IGS Conference Examines ObamaCare
In the 2008 presidential contest, candidate Barack Obama made healthcare reform a cornerstone issue of his campaign, and as president — despite fierce partisan opposition — was able to sign the Patient Protection and Affordable Care Act (better known as Obamacare) into law on March 23, 2010.
Now in 2014, a year after Obamacare’s first open enrollment period, the question that many are asking is: “Is Obamacare everything it was promised to be?” On October 8, IGS sponsored a half-day conference, entitled: Check Up for ObamaCare: Implementation and Prognosis, in the IGS library to explore and answer that question. Professor Will Dow (UC Berkeley School of Public Health) opened the conference with “A Status Report on the Affordable Care Act” that set the stage for understanding the policy issues, accomplishments, and future challenges associated with this landmark national health care reform legislation.
The first panel, moderated by Ann C. Keller, Associate Professor of Health Policy & Management at Berkeley, featured Katherine Schwartz (Harvard School of Public Health), Richard M. Scheffler (UC Berkeley School of Public Health), Jeffrey Rideout (Senior Medical Advisor of Covered California) and Gary Cohen (Gary Cohen Consulting). The four panelists discussed the ongoing implementation of Obamacare and how it has been changing the health insurance policies in California and the nation as a whole.
Scheffler summarized the situation, explaining that insurance carriers working with Covered California are now offering narrower networks that exclude high cost providers in an effort to reduce costs. While this could lead to a shift towards lower prices and increased benefits, Scheffler noted that the narrower networks make it more confusing and more difficult for consumers to find providers covered under their plans.
The second panel, "A View from the Trenches," was moderated by Lisa M. Suennen (Venture Valkyrie) and included L. Wade Rose (Vice President External and Government Relations of Dignity Health), David Douglas (CEO of Douglas Parking), and Ken Wood (Senior VP for Consumer & Senior Markets, Blue Shield of California).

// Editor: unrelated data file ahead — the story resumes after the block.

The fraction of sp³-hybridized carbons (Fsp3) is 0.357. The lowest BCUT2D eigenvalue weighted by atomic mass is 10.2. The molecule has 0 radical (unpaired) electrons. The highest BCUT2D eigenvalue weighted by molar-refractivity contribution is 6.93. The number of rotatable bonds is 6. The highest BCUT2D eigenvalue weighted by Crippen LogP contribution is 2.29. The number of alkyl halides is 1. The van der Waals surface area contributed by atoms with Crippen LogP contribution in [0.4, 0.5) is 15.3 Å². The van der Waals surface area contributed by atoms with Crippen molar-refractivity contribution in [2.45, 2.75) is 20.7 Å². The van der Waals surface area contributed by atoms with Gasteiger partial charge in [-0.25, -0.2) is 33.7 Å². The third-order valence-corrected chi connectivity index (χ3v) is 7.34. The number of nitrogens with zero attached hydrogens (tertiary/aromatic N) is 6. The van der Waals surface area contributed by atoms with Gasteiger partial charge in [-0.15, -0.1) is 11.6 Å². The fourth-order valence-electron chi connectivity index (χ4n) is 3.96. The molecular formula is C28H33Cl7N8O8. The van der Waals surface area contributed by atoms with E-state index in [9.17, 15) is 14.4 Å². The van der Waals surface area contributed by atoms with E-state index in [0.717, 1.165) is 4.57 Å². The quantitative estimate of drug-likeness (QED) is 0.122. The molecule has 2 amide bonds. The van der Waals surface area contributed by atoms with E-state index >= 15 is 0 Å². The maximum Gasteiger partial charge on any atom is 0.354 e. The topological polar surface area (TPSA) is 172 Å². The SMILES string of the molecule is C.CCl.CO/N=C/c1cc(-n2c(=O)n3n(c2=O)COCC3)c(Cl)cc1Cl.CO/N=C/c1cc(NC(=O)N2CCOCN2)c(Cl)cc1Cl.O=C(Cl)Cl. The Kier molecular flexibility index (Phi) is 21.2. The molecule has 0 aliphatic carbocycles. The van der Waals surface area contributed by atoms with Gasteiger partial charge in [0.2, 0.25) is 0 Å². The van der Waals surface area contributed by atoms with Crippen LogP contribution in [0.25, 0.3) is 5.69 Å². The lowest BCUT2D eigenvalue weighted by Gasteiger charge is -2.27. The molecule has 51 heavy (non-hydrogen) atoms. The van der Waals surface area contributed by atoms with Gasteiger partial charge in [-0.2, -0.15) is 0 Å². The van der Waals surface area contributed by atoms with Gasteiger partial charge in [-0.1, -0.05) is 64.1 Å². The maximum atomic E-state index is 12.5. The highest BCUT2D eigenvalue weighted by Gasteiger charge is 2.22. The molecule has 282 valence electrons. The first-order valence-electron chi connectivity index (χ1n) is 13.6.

Wood confirmed Scheffler’s comments by speaking about Blue Shield’s experience in rebuilding their provider networks. “We decided we wanted to approach all our providers, 65,000 providers, and see if they were willing to work with us recognizing the required lower reimbursement rate to get there... and we have 60% of our doctors now in a network.”
Douglas contributed a different perspective by describing how his company has benefited from Obamacare. Douglas Parking used to be one of the few parking companies to offer insurance to its employees, but with the new changes, they’ve been able to do away with company insurance policies and now reimburse most of their employees for their own policies. This reduced costs significantly and removed the hassle of paperwork and enrollment periods for the company while keeping it competitive.
In the last presentation of the conference, moderator John Ellwood (RWJF Scholars in Health Policy Research) discussed the public reception and its effects in politics with Mollyann Brodie, (Senior Vice President of the Henry J. Kaiser Family Foundation), Peter D. Hart (chairman emeritus of Peter D. Hart Research Associates) and Thomas E. Mann (senior fellow at the Brookings Institution).
The common theme of the third panel’s discussion and the conference as a whole was that there are very few people who truly understand the changes. When polled, according to Brodie it appears that public opinion has not changed much since the Affordable Care Act was signed into law four years ago. Hart continued this stream of thought saying that healthcare has taken a backseat in debates and that there are more pressing issues that will dominate national politics and the upcoming midterm elections. Mann described efforts by congressional Republicans to repeal Obamacare as a tactic to mobilize its base, influence swing voters, and keep the status of the ACA in doubt.
On moving forward in terms of dealing with healthcare, Rose of Dignity Health said that when he was helping to promote the ACA, one question they asked themselves was, “what is it in the American psyche that has prevented [America] from doing what we know should be done [in healthcare].” They polled Americans, asking, "How do you image health care?” And the general response received was “It’s the single physician with a bag and he’s got a white coat…. You open the bag and the guy’s got a stethoscope -- but he doesn’t have an MRI device, he doesn’t have gene therapy, he doesn’t have electronic medical records. So the reality is that the metaphorical image of health care has to change in order for people to get comfortable with change.”